Her coach helped her develop and implement new client acquisition strategies designed around her specific interests and goals. They also developed a program for networking with professional advocates who could help the advisor find the types of new clients she was looking for. As a result, she has raised $16 million in new assets this year and is excited about the growth potential of her practice.
In order to get the most from your coaching relationship, however, you need to be open to change. You also need to be willing to spend the time you need to find the right coach.
I recently spoke with an advisor in California who had jumped into coaching too soon. This particular advisor wanted to grow and develop in his career, but he wasn’t quite ready to commit the time and energy needed to making changes in his practice.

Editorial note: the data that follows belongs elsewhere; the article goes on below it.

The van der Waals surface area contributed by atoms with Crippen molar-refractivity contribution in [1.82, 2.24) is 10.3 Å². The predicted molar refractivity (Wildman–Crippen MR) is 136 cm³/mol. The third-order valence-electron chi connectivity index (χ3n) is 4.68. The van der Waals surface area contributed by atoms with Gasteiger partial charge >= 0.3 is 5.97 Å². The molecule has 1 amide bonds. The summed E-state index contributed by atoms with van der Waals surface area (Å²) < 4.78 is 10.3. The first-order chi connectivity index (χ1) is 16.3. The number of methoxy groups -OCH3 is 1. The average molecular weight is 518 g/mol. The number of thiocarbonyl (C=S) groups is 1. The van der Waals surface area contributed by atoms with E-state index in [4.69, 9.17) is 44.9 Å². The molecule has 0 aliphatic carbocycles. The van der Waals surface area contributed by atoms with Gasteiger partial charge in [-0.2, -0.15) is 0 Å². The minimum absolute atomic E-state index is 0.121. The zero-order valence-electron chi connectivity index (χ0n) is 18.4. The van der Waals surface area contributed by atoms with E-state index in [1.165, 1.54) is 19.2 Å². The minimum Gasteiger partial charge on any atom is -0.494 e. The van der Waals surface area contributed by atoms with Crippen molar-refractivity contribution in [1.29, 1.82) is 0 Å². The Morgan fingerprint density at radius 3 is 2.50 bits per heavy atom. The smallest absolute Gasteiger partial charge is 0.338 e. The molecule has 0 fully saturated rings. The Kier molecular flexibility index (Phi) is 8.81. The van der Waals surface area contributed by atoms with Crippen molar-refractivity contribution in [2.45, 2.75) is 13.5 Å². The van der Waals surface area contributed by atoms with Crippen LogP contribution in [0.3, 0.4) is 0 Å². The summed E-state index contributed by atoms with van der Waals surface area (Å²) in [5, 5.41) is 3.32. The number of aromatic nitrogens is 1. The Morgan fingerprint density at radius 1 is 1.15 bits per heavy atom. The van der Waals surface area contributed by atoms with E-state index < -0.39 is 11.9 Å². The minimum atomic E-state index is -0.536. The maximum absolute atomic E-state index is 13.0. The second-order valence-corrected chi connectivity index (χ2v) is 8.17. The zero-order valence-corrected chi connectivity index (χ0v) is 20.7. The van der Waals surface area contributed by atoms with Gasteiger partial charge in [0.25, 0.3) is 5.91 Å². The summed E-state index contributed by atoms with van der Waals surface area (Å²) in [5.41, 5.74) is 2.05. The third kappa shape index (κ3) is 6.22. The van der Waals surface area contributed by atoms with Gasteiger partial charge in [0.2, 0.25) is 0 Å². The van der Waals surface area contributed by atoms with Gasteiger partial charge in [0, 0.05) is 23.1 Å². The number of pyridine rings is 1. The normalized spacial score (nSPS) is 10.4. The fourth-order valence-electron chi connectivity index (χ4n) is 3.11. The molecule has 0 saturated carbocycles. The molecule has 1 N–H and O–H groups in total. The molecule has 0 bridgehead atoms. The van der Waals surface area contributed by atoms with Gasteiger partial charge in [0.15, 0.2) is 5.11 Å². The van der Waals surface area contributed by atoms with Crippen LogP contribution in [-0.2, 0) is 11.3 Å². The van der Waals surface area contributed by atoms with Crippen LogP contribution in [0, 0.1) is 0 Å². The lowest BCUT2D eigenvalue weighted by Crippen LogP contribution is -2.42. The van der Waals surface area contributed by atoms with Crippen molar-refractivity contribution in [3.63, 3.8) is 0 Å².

What’s more, he didn’t take the time to get to know his coach before beginning a relationship. So he ended up with a coach who wasn’t a good fit for his personality or his goals. Whenever I talk to advisors who are considering coaching, I encourage them to spend some time getting to know a coach before beginning a relationship, in order to find one with the right personality, skills and experience to help them.
If you aren’t growing your business, you may be at risk of losing assets to new industry players. The baby boomers—your current and potential clients—are increasingly savvy about investments and working with advisors. They want the best of everything—from cars and houses to financial advice—and expect more from their advisors than previous generations ever did. To keep them happy, you may need to spend less time managing money and more time listening to and talking with your clients.